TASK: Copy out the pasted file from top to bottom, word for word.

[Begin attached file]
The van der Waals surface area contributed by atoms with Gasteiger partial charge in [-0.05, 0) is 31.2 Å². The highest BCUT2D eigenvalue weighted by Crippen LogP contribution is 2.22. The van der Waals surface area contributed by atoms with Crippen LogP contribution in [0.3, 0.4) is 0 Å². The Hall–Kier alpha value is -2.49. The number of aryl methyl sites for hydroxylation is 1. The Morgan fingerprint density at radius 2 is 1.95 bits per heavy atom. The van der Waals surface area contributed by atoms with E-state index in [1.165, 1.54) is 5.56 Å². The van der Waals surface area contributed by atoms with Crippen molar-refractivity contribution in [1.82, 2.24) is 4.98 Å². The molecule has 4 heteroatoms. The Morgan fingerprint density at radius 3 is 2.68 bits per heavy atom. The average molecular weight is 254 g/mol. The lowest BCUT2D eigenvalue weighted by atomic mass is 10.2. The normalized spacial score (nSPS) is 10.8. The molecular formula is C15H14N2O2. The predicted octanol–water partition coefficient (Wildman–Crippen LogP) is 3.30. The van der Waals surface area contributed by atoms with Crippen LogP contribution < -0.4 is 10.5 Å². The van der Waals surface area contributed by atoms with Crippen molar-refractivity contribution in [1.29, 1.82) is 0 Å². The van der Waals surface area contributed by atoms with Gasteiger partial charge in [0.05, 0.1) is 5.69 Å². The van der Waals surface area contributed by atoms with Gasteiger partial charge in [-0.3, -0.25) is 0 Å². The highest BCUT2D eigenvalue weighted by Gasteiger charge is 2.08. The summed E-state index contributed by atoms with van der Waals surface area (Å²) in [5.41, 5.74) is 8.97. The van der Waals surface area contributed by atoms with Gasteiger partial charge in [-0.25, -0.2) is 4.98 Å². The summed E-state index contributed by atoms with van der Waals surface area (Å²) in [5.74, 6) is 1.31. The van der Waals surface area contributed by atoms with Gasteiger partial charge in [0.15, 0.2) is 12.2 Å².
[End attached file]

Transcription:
The van der Waals surface area contributed by atoms with Gasteiger partial charge in [-0.05, 0) is 31.2 Å². The highest BCUT2D eigenvalue weighted by Crippen LogP contribution is 2.22. The van der Waals surface area contributed by atoms with Crippen LogP contribution in [0.3, 0.4) is 0 Å². The Hall–Kier alpha value is -2.49. The number of aryl methyl sites for hydroxylation is 1. The Morgan fingerprint density at radius 2 is 1.95 bits per heavy atom. The van der Waals surface area contributed by atoms with E-state index in [1.165, 1.54) is 5.56 Å². The van der Waals surface area contributed by atoms with Crippen molar-refractivity contribution in [1.82, 2.24) is 4.98 Å². The molecule has 4 heteroatoms. The Morgan fingerprint density at radius 3 is 2.68 bits per heavy atom. The average molecular weight is 254 g/mol. The lowest BCUT2D eigenvalue weighted by atomic mass is 10.2. The normalized spacial score (nSPS) is 10.8. The molecular formula is C15H14N2O2. The predicted octanol–water partition coefficient (Wildman–Crippen LogP) is 3.30. The van der Waals surface area contributed by atoms with Crippen LogP contribution < -0.4 is 10.5 Å². The van der Waals surface area contributed by atoms with Crippen molar-refractivity contribution in [1.29, 1.82) is 0 Å². The van der Waals surface area contributed by atoms with Gasteiger partial charge in [0.05, 0.1) is 5.69 Å². The van der Waals surface area contributed by atoms with Gasteiger partial charge in [-0.3, -0.25) is 0 Å². The highest BCUT2D eigenvalue weighted by Gasteiger charge is 2.08. The summed E-state index contributed by atoms with van der Waals surface area (Å²) in [5.41, 5.74) is 8.97. The van der Waals surface area contributed by atoms with Gasteiger partial charge in [-0.25, -0.2) is 4.98 Å². The summed E-state index contributed by atoms with van der Waals surface area (Å²) in [5.74, 6) is 1.31. The van der Waals surface area contributed by atoms with Gasteiger partial charge in [0.15, 0.2) is 12.2 Å².